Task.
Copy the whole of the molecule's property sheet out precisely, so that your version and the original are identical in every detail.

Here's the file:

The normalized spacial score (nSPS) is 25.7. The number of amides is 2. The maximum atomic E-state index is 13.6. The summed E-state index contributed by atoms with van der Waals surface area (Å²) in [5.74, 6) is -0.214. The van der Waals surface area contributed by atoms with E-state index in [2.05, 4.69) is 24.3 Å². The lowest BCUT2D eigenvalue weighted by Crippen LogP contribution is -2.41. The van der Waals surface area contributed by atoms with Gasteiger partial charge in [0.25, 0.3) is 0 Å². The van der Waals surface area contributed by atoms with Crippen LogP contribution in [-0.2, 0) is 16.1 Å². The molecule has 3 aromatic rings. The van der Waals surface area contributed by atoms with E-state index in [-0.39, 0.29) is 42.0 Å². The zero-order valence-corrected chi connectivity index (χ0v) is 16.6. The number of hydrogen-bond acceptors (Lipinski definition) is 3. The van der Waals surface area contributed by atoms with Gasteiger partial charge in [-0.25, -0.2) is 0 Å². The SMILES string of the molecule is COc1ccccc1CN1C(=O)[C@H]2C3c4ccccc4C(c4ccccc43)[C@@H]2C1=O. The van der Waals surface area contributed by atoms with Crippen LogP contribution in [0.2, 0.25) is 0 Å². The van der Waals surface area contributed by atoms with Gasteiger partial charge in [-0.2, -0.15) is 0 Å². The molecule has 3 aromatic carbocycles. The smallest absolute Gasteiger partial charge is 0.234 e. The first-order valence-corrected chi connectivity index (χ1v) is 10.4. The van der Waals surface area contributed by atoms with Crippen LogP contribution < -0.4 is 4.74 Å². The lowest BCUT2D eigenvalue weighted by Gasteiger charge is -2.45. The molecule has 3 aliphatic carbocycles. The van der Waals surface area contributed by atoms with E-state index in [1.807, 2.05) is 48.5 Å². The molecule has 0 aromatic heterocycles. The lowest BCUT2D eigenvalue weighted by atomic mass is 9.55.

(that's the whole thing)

The normalized spacial score (nSPS) is 25.7. The number of amides is 2. The maximum atomic E-state index is 13.6. The summed E-state index contributed by atoms with van der Waals surface area (Å²) in [5.74, 6) is -0.214. The van der Waals surface area contributed by atoms with E-state index in [2.05, 4.69) is 24.3 Å². The lowest BCUT2D eigenvalue weighted by Crippen LogP contribution is -2.41. The van der Waals surface area contributed by atoms with Gasteiger partial charge in [0.25, 0.3) is 0 Å². The van der Waals surface area contributed by atoms with Crippen LogP contribution in [-0.2, 0) is 16.1 Å². The molecule has 3 aromatic rings. The van der Waals surface area contributed by atoms with E-state index in [-0.39, 0.29) is 42.0 Å². The zero-order valence-corrected chi connectivity index (χ0v) is 16.6. The number of hydrogen-bond acceptors (Lipinski definition) is 3. The van der Waals surface area contributed by atoms with Gasteiger partial charge in [-0.25, -0.2) is 0 Å². The SMILES string of the molecule is COc1ccccc1CN1C(=O)[C@H]2C3c4ccccc4C(c4ccccc43)[C@@H]2C1=O. The van der Waals surface area contributed by atoms with Crippen LogP contribution in [0.2, 0.25) is 0 Å². The van der Waals surface area contributed by atoms with Gasteiger partial charge in [-0.2, -0.15) is 0 Å². The molecule has 3 aromatic carbocycles. The smallest absolute Gasteiger partial charge is 0.234 e. The first-order valence-corrected chi connectivity index (χ1v) is 10.4. The van der Waals surface area contributed by atoms with Crippen LogP contribution < -0.4 is 4.74 Å². The lowest BCUT2D eigenvalue weighted by Gasteiger charge is -2.45. The molecule has 3 aliphatic carbocycles. The van der Waals surface area contributed by atoms with E-state index in [1.807, 2.05) is 48.5 Å². The molecule has 0 aromatic heterocycles. The lowest BCUT2D eigenvalue weighted by atomic mass is 9.55.